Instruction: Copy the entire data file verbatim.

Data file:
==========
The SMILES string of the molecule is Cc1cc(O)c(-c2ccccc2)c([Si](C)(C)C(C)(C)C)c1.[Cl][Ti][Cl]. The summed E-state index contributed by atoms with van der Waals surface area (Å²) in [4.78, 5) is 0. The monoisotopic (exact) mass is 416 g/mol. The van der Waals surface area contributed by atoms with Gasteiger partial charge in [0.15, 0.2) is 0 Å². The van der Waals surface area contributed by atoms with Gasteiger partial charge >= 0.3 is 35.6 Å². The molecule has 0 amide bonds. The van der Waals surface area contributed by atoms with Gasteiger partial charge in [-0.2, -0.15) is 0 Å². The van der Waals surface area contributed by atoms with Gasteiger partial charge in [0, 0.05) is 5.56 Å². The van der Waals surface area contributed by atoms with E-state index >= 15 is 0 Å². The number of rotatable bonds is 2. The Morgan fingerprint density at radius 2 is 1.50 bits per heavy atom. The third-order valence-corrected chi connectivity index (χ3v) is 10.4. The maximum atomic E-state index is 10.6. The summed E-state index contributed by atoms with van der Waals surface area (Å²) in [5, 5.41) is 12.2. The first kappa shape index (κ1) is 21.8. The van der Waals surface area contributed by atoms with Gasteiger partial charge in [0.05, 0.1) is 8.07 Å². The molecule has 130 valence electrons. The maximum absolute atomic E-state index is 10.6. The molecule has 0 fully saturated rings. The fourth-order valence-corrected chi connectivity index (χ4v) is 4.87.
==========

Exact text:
The SMILES string of the molecule is Cc1cc(O)c(-c2ccccc2)c([Si](C)(C)C(C)(C)C)c1.[Cl][Ti][Cl]. The summed E-state index contributed by atoms with van der Waals surface area (Å²) in [4.78, 5) is 0. The monoisotopic (exact) mass is 416 g/mol. The van der Waals surface area contributed by atoms with Gasteiger partial charge in [0.15, 0.2) is 0 Å². The van der Waals surface area contributed by atoms with Gasteiger partial charge >= 0.3 is 35.6 Å². The molecule has 0 amide bonds. The van der Waals surface area contributed by atoms with Gasteiger partial charge in [-0.2, -0.15) is 0 Å². The van der Waals surface area contributed by atoms with Gasteiger partial charge in [0, 0.05) is 5.56 Å². The van der Waals surface area contributed by atoms with E-state index >= 15 is 0 Å². The number of rotatable bonds is 2. The Morgan fingerprint density at radius 2 is 1.50 bits per heavy atom. The third-order valence-corrected chi connectivity index (χ3v) is 10.4. The maximum atomic E-state index is 10.6. The summed E-state index contributed by atoms with van der Waals surface area (Å²) in [5, 5.41) is 12.2. The first kappa shape index (κ1) is 21.8. The van der Waals surface area contributed by atoms with Gasteiger partial charge in [0.05, 0.1) is 8.07 Å². The molecule has 130 valence electrons. The maximum absolute atomic E-state index is 10.6. The molecule has 0 fully saturated rings. The fourth-order valence-corrected chi connectivity index (χ4v) is 4.87.